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America's best interest

By By Trent Lott / U.S. senator
April 15, 2002
Iraqi President Saddam Hussein has threatened to cease oil exports to America. He is also offering huge sums of money to Palestinian families for the sacrifice of their children as terrorist suicide bombers. These are two troubling examples of why America must stop buying oil from the likes of him.
Obtaining oil from an internationally despised solicitor of murder like Saddam Hussein is a risky, questionable practice. America must start using our own abundant domestic sources of energy, regardless of what a few left-leaning Washington special interest groups think.
Concerning the energy issue, Washington's special interests have little in common with America's best interest.
The Bush Administration has proposed opening a small portion of the Alaskan National Wildlife Refuge for energy exploration. Notice I said "small" portion. In fact, out of the 19 million acres in ANWR, only about 2,000 acres is being considered for energy exploration.
However, even though this footprint would be almost invisible, Washington's environmental special interest groups are in panic mode as the Senate begins debating ANWR energy. The special interests have put their propaganda machine in high gear, telling us that Alaskan energy exploration will be an environmental nightmare. It is a tactic which closely resembles the disinformation campaign Washington special interest groups launched against Judge Charles Pickering long on hysteria, short on truth.
For instance, Washington's special interests have painted ANWR as some sort of lush wilderness teaming with animal and plant life. However, the tiny portion being considered for energy exploration is basically a flat, desolate, and an almost inhospitable tundra. The only thing teaming there is oil.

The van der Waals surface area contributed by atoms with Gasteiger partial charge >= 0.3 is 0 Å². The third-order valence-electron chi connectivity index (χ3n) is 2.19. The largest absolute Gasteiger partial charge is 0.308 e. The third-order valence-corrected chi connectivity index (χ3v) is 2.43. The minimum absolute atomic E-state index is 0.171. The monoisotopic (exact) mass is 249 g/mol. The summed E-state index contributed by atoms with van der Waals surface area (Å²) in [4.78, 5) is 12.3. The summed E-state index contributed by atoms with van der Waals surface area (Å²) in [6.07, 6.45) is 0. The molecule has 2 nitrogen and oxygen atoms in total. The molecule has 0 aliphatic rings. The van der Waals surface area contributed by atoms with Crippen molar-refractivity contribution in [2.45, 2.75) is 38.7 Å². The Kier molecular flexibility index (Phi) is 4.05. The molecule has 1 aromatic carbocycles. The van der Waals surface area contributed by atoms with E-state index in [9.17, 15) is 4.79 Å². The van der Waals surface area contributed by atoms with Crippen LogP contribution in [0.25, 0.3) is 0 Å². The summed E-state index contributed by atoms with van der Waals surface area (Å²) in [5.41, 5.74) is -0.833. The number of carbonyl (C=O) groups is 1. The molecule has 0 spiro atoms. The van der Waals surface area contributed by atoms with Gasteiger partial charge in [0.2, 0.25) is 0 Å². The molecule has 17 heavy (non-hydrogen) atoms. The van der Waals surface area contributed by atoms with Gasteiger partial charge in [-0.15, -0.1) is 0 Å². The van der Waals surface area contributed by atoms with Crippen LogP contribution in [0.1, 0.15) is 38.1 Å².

Even using conservative estimates, this little portion of ANWR has more oil than all of Texas, anywhere from 6 to 16 billion barrels. ANWR energy from this tiny tract will equal 30 years of Saudi Arabian imports and more than 55 years of Iraqi oil imports  and best of all its in our country. With the Trans Alaskan pipeline less than 50 miles away, America could be using energy from ANWR in just a few short years.
The U.S. House has already passed a comprehensive National Energy Policy proposal which includes a plan to tap the vast energy resources in ANWR. However, the Senate is stalling, held back by liberals who seem more beholden to Washington's environmental lobby, than to the American people.
Since the House passed this proposal just a few short months ago, America has already bought almost 250 million barrels of oil from Saddam Hussein. This is money from you and me which he could use to finance suicide bombings, chemical weapons production, nuclear weapons research, terrorist training or other evil deeds. Yet, a few special interest groups in Washington are apparently unconcerned. They seem far more troubled about the fate of a tiny bit of frozen Alaskan dirt, than they do about America's future, and the threat posed by doing business with Saddam Hussein.
Beyond, ANWR, America has other domestic energy assets which should be on the table. We are known as the "Saudi Arabia of coal"  an abundant domestic energy source which can now be used very cleanly thanks to new technologies. Additionally, we must continue to pursue nuclear power and even new forms of alternative energy, such as solar power and wind power.
However, we must be realistic and acknowledge that our cars, appliances and industries will not be powered by windmills and solar panels tomorrow. America will need traditional fuels for the foreseeable future, and these fuels will come either from the Middle East or from our own country, including ANWR. Most Americans prefer the latter.
Though not endorsed by Washington's special interests, obtaining our domestic energy resources is obviously in America's best interest. With America having so much oil within a small part our own country, and given the increasing terrorist turmoil in the Middle East, clearly, those opposed to exploration in ANWR have little reason to fear, and every reason to change their mind.

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